Theater of Cruelty
The Girls of Murder City: Fame, Lust, and the Beautiful Killers Who Inspired Chicago
Close on the heels of reading Deborah Blum’s The Poisoner’s Handbook: Murder and the Birth of Forensic Medicine in Jazz Age New York (Penguin, 2010), comes Douglas Perry’s true crime history The Girls of Murder City: Fame, Lust, and the Beautiful Killers Who Inspired Chicago, which turned out to be a welcome companion piece.
The former is a dissection of New York City’s use and rapid improvement of nascent forensic medical techniques during the Prohibition era. Murder after murder is lovingly recreated—especially those involving poisons—and then deconstructed by über CSI experts. The latter book takes us to Prohibition-era Chi-town, where the weapon of choice wasn’t poison but pistols, and the bad guys were bad gals.
Perry relies heavily on the purple prose and yellow journalism of the day to revisit the fact that nine times out of ten, if you were pretty and white, not only were you going to get away with murder at the hands of an all-male jury, you were going to become famous. Newspapers, newsreels, and radio broadcasts from coast to coast would see to it. The 1920s were arguably the beginning of the age of celebrity, when being a murderer just might make you a multimedia superstar.
One such cold-blooded, doe-eyed vixen was Beulah Annan, a bored housewife carrying on a moonshine-soaked affair with coworker Harry Kalstedt. She shot him during a quarrel one afternoon and let him bleed out on her living room floor for three hours while she continued to polish off her bootleg liquor, crank up the jazz on her record player, and dance about while children played outside. She became the inspiration for a 1926 Broadway hit, a biting little satire called Chicago. The evergreen play became a silent film, then a talkie, and then in 1975 a Kander, Ebb & Fosse musical, which in 2002 became an Oscar-winning film.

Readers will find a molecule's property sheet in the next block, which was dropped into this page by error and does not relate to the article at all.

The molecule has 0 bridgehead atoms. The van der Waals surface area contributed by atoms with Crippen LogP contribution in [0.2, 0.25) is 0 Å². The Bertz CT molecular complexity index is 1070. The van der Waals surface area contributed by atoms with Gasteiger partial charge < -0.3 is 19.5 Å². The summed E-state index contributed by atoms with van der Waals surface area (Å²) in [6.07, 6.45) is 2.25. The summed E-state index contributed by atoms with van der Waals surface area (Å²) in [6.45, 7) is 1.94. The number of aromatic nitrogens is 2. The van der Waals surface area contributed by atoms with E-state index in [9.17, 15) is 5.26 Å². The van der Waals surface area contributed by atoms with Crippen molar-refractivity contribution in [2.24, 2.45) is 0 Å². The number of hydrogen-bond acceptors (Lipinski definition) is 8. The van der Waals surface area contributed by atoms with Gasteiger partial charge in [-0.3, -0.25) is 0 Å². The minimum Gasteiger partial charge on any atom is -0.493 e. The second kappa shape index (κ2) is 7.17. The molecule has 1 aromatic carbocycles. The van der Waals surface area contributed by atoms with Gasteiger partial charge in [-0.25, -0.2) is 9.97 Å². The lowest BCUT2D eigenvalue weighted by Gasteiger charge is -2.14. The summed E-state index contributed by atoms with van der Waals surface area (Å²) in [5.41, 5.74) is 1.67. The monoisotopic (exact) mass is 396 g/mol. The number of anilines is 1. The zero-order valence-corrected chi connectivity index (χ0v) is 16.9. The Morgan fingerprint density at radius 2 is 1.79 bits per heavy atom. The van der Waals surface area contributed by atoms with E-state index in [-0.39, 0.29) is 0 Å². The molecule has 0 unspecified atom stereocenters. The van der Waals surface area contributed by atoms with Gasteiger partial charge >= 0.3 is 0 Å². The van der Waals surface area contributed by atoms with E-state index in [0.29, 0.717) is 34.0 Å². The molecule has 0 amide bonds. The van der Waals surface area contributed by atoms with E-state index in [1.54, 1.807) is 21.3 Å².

The play’s author, Maurine Watkins, was a budding Indiana playwright who first tried her hand at the male-dominated journalism of gritty Chicago as a way to gain life experience and witness evil up close. She came to the right place, quickly becoming a star reporter for the Chicago Tribune—“a real hanging paper—out for conviction always”—covering the girls of Murderess’ Row, the women’s section of the Cook County Jail, in the same zinging style that she would later apply to the likes of fictional stage siren Roxie Hart.
The book is a wickedly fun read that often had me chuckling aloud, such as when Assistant State’s Attorney Roy Woods arrives at Kalstedt’s murder scene, introduces himself to the apparently traumatized Beulah, who asks him through her drunken tears if he can “frame it to look like an accident.” (“You don’t ‘frame’ anything with me,” he replied coldly—oh, how wrong he was.)
Perry has written the book’s several murder yarns in a hardboiled staccato style that emulates the journalism of its time and place. We learn about hipster and murderess Wanda Stopa: “That was why she went to law school, time and again the only girl in a classroom full of boys. That was why Kenley Smith’s exhortations for the unconventional life, real life, resonated. That was why she went to bed with him. She never recovered.”